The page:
Sounds, December 23, 1989

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Let the vibe take over

Christmas Rocks / Dublin Olympia Theatre

Jim Carroll

Christmas Rocks has become an annual fundraising bash for Temple Street Children's Hospital, organised by journalists Lisa Hand and Christine Ryan, it uses the "vibe" element in Dublin rock to create a night of festive fun and frolics. You could call it the city's yearly rock pantomime.

What we get with our popcorn is choice local acts, raffles, inane DJs and personalities and "surprise guests." And, in a city where that tag is used on the press release for virtually every charity concert, the organisers' catches often turn out to be quite large fish.

Scale The Heights power into action and roll out a big barrel of pop chords. "Proud Of You" and "Disposable" stand out with their Undertones' paint shining bright, but their set's too short for any other observations to be made.

The Dixons are charming journeymen who know a good song before the ink dries on the page. "Wait" has a superb Byrds echo to it while "I Have Fun" is a strand of class weaving from the amps.

The Joshua Trio redo U2 songs in a jazz style and take the Michael out of the fab four and their activities. While he joke inevitably wears thin, we laugh at Paul's white robes and his speech about reindeer with red noses.

The Golden Horde are sonic boys lost in music and fun. Their psychedelic Ramones racket is the rock 'n' roll angle to the show. "I Reject You," "Adrienne," "She's A Weirdo" — all grist to Simon Carmody's arm-flailing mill.

Elvis Costello walks on stage and the place erupts. The nation's pretender to Christy Moore's throne, he plays his human jukebox role with the ease only years of such appearances can give. He raps about Douglas Hurd and "acid, punk and Kylie" and the crowd hold their breath with each new turn taken. Barbed guitar chords add to the tension and we realise that there are reasons other than fun to be here. A shake of "Reet Petite," a snatch of "Jackie Wilson Said" and he's gone.

Mary Coughlan is no longer the woman her popular caricature remains. She's read a few paragraphs about the act of subtlety and now moves us with her voice rather than her rants. Her new songs are damn good ("Man Of The World" — Coughlan discovers soul House?!) and her band are more than equal to this spread of material. "These Boots Are Made For Walking" dum-dum-dum's all over the stage forcing former opinions to be rewritten.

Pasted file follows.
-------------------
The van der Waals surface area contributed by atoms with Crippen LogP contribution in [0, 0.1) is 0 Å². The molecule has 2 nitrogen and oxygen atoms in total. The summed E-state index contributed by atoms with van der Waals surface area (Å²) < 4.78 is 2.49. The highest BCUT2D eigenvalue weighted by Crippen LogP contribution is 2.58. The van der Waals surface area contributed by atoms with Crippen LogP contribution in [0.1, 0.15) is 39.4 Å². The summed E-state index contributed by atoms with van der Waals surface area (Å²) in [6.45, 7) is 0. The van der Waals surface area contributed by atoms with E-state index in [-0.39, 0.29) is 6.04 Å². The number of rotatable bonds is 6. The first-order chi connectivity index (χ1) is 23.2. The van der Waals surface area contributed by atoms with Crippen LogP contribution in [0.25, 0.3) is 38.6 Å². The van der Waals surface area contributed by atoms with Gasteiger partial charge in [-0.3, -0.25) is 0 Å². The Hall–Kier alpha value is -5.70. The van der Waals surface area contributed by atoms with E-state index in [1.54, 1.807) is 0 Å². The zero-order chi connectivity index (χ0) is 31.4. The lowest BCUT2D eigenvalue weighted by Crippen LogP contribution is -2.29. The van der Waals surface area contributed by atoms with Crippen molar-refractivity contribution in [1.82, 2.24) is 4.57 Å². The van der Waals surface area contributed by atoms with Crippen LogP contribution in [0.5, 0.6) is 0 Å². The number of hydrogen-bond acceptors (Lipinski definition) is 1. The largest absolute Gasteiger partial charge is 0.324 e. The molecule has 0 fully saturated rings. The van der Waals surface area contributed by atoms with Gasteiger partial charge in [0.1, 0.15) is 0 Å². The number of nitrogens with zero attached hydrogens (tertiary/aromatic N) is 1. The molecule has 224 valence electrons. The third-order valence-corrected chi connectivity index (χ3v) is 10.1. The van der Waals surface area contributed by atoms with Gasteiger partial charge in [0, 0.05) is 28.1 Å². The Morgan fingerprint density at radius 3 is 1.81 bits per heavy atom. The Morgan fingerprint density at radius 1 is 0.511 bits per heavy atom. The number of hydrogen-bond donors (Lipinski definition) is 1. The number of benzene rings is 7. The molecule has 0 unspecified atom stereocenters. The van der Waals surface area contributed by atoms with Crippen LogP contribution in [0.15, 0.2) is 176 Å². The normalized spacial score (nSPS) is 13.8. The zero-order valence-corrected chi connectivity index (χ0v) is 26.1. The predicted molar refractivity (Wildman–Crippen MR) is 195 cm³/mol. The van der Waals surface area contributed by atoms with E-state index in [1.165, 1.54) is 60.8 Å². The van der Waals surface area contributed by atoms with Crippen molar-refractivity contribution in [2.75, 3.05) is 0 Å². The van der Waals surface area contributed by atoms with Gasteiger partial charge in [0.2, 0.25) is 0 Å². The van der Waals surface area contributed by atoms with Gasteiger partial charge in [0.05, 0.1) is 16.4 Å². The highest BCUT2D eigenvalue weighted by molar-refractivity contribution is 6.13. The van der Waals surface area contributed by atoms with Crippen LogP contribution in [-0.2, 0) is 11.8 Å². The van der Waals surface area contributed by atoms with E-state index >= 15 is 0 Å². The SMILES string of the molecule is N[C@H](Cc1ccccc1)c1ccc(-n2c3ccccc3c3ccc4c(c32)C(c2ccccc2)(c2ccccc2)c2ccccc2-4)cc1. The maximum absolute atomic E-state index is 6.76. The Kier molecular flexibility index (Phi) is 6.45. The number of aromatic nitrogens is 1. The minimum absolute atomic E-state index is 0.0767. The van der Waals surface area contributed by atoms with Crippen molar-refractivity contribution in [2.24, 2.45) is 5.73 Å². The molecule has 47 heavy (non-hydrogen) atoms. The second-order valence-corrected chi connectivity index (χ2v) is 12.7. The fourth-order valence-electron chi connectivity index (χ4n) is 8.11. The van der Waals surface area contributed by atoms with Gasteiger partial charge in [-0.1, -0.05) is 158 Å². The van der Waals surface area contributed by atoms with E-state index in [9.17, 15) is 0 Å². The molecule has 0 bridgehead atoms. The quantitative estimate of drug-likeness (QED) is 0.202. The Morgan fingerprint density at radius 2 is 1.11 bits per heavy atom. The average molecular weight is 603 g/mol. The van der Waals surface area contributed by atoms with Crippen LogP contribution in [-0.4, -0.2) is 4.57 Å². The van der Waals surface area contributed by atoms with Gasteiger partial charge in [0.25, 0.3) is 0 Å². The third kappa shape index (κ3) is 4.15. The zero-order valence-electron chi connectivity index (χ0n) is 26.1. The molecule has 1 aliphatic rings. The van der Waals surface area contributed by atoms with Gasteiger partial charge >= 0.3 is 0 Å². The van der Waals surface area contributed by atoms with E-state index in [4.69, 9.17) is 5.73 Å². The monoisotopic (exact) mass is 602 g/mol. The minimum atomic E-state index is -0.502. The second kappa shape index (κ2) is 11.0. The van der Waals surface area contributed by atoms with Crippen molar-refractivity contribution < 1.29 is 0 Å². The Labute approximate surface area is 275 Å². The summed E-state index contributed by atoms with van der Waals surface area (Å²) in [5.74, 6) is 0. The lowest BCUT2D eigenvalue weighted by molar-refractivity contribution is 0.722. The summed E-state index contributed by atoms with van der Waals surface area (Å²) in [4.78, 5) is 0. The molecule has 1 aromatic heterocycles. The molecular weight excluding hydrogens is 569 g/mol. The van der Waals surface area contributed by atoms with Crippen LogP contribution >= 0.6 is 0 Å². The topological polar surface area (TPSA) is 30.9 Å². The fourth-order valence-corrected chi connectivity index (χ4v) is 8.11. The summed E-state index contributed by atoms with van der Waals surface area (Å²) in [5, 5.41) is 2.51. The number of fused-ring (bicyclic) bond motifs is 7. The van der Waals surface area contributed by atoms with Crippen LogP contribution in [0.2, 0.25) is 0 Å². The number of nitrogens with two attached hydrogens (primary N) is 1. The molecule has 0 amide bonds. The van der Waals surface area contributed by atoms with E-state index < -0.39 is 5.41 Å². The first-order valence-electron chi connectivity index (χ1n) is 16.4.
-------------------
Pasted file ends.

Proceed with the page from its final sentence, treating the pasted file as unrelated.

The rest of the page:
That The Cutting Crew flew in for tonight's show is admirable. That they performed songs which redefined the words bland and predictable is criminal. The Crow have stumbled on the fact that folk equals hip and blast us with bagpipe sounds and earthy, gutsy, jokey bravado. Boring.

The Four Of Us play pop for everyone. "Washington Deceased" is sharp but glowing in its acoustic clothing, while their version of Lou Reed's "Busload Of Faith" bursts with soul and heartfelt fervour. The Four Of Us are heading for a land where pop's dreams and wishes are granted by The Charts Fairy.

The Pogues are chequered fieldmice on the Olympia's stage, sprawling about like children topped with something the ghosts of Christmas past have dropped down the chimney. Shane presents new variations on the duck walk, while Daryl has discovered Happy Mondays and the Bez foxtrot. The others scramble about making the most of an already chaotic situation.

There are a number of sides to this gang's festive feast. Terry Woods introduces sense and protest with "Streets Of Sorrow," standing alone in the midst of seasonal trappings singing of emigrant life and bad deals. It merges into "Birmingham Six" and Shane's rasp is all the more significant given the previous day's "Parade Of Innocence" and the presence of one of the Guildford Four in the audience.

"Yeah X 5" turns the insane side out. The brass section pour out a sassy, ska-beaten mix and the rest of the happy-happy-happy gang swirl in a mix of paper-streamers and artificial snow. Liam O'Maonlai stalks the stage banging a bodhran in search of his soul. This carnival of barks and colour hits a "mental! mental!" run with "Fiesta." Whistles, running children, more snow — there is nothing The Pogues can do that can't be done, as this glam trash demonstrates.

Tonight, The Pogues are magical demons spinning and dancing with joy. Now, we can forget some dreadful half-alive summer performances and think, instead, of what happens when this amount of talent collides. Of course, it's untogether, out-of-place, out-of-time but the vibe (what else?) is right.

Mary Coughlan joins Shane for "Fairytale Of New York," the last burst of sanity before we head to our beds. It's merry anarchy at this stage (an hour or so behind schedule and counting) and the mega finale draws everyone onstage. Here "White Christmas" can be noted more for its spirit than performance as emotions run high. With a collective blink, It's over and someone starts to plan for 1990, Now that will be fun.

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Sounds, December 23 / 30, 1989

Jim Carroll reports on the Christmas Rocks For Children benefit concert, Sunday, December 10, 1989, Olympia Theatre, Dublin, Ireland.

Peter Kane writes about Spike for the Best Of The Year feature.


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Elvis Costello

Peter Kane

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After the brittle, bruising simplicty that was Blood And Chocolate, Spike visits Dublin, Hollywood, New Orleans and er, Paul McCartney to let them work their special magic on the muse with styles and sounds as diverse as the themes addressed. More proof that Costello goes where no other British songwriter can hope to follow.

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